(Reuters) – YouTube, Google’s video service from Alphabet Inc, said on Tuesday it would begin showing text and links from third-party fact-checkers to U.S. viewers as part of efforts to expose misinformation on the site during the COVID-19 pandemic restrict. .
The information panels, which were launched in Brazil and India last year, will include third-party articles, which are reviewed, above the search results for topics such as ‘covid and ibuprofen’ or false claims such as ‘COVID-19 is a bio-weapon’ , as well as specific searches such as “a tornado hit Los Angeles.”
Social media sites, including Facebook Inc and Twitter Inc, are under pressure to combat misinformation regarding the pandemic caused by the new coronavirus, from false cure to conspiracy theories.
YouTube said in a blog post that more than a dozen U.S. publishers participate in its fact-checking network, including FactCheck.org, PolitiFact and The Washington Post Fact Checker. The company said it could not share a complete list of fact-checking partners.
In 2018, YouTube began using information panels that popped up links to sources like Encyclopedia Britannica and Wikipedia for topics considered misguided, such as “flat earth” theories. But Tuesday’s blog post says the panels will now help address misinformation in a fast-moving news cycle.
The site also recently launched links to the World Health Organization, Centers for Disease Control and Prevention, or local health authorities for videos and searches related to COVID-19.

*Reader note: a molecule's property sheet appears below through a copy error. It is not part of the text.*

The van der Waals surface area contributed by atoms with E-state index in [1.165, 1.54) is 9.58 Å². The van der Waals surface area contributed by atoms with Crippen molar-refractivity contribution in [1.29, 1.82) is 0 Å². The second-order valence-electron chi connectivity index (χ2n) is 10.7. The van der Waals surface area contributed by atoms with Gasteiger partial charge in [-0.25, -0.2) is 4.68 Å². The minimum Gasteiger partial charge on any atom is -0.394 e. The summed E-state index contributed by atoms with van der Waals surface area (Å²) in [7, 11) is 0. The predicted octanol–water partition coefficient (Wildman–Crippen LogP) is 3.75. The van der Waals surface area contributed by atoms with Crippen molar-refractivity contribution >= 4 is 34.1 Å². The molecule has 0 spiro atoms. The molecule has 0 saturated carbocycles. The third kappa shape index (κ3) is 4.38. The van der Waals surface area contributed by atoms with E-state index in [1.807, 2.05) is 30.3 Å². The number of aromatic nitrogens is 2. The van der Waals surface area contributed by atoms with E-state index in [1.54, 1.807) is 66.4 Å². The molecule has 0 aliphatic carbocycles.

YouTube did not indicate in the blog post how many search terms the fact boxes would indicate. It is said that it will take a while before our systems fully launch as it expands the fact checking feature.
The feature will only appear on searches, though the company said earlier that its recommendation feature, which encourages people to watch videos similar to those they used to spend a lot of time on, is the bulk of the total “viewing time”.
In January, YouTube said that recommendations of frontier content or videos that could misinform users in harmful ways began to diminish, such as ‘videos that promote a false miracle cure for a serious illness’.
Major social media companies, which vacated their offices during the pandemic, have warned that their content moderation could be affected by relying on more automated software. In March, Google said it could cause an increase in videos to be removed incorrectly due to policy violations. [nL1N2BA01A]
Reporting by Elizabeth Culliford; additional reporting by Paresh Dave. Edited by David Gregorio and Marguerita Choy